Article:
Papillary cystadenomas of the epididymis are seen in about one quarter of patients with von Hippel-Lindau disease (VHL). The lesions are rare in individuals without VHL. They are typically solid, measure between 1 and 5 cm, and may be indistinguishable from adenomatoid tumors 107 .
They have two or fewer bowel movements per week. Malaise, bloating, nausea, and abdominal cramping are frequent complaints. Symptoms are typically unresponsive to bulk laxatives and stool softeners. There is often a strong association with gynecologic complaints such as irregular menstrual cycles, ovarian cysts, and galactorrhea. Many patients have delayed gastric emptying, biliary dyskinesia, and delays in small bowel transit, suggesting the presence of a panenteric motility disorder.18-20 A diagnosis of colonic inertia is made only after excluding systemic neurologic processes such as diabetes mellitus or multiple sclerosis, or a pelvic floor abnormality as a cause.
INTRODUCTION Apocrine adenomas, also known as apocrine cystadenoma, are rare adnexal tumors that arise from apocrine Moll glands and ducts. The cystadenoma is derived from secretory epithelium, whereas the specific subtype tubular apocrine adenoma consists mainly of tubules with apocrine epithelium. More than 90 of such lesions occur on the face and scalp. Cystic spaces develop with lipid-rich decapitation material as found in apocrine cysts. Rarely, these lesions can undergo malignant change.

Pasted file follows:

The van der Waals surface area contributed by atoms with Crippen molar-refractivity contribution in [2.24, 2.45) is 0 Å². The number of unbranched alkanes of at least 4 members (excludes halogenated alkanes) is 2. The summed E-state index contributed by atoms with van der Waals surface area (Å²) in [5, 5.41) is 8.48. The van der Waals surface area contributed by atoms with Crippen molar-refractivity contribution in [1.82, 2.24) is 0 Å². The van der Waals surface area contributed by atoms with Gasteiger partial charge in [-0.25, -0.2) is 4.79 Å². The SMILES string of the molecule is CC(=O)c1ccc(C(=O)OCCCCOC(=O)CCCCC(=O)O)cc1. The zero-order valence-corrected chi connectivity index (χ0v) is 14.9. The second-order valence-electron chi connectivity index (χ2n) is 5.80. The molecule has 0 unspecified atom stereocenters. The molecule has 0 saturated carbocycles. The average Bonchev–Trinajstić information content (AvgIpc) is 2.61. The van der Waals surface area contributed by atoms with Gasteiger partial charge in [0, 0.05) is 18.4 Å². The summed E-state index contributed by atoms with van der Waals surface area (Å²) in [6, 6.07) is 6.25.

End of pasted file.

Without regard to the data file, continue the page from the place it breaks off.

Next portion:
In case of an abdominal mass, the role of imaging is to determine its anatomical origin, its content and the anatomic relation with the regional structures. The most common cystic tumor is an ovarian cyst. ovarian cyst mesenteric cyst lymphangioma cystic teratoma cystic neuroblastoma urethral cyst duplication cyst
DIFFERENTIAL DIAGNOSIS The differential diagnosis includes benign lesions such as seborrheic keratosis, apocrine hidradenoma, nevus sebaceous, sebaceous hyperplasia, and dermoid cyst, as well as malignant tumors such as sebaceous cell carcinoma, and basal cell carcinoma.
INTRODUCTION Also known as a calcifying epithelioma of Malherbe, pilomatrixoma is a benign tumor of the hair cortical cells. The lesion tends to occur in children and young adults, with 75 less than 10 years of age. The head and upper extremities are the most common sites of involvement with a significant proportion occurring in the periorbital region, particularly the upper eyelid and brow. Most lesions are misdiagnosed as epidermoid and dermoid cysts, and are unsuspected until histopathologic examination. DIFFERENTIAL DIAGNOSIS Differential diagnosis includes epidermoid and dermoid cysts, sebaceous cyst, squamous cell carcinoma, and vascular lesions.
Polycystic ovarian syndrome (PCOS) look for heavy woman who has hirsutism, amenorrhea, and or infertility. PCOS is the. most Likely cause of infertility in a woman, under 30 with abnormal menstruation. Multiple ovarian cysts often are seen, on ultrasound.The primary event is androgen excess. The ratio of luteinizing hormone (LH) to follicle-stimulating hormone(FSH) is greater than 2 1. Unopposed estrogen increases the risk for endometrial cancer. Treat with oral contraceptives or cyclic progesterone. If the patient desires pregnancy, use clomiphene.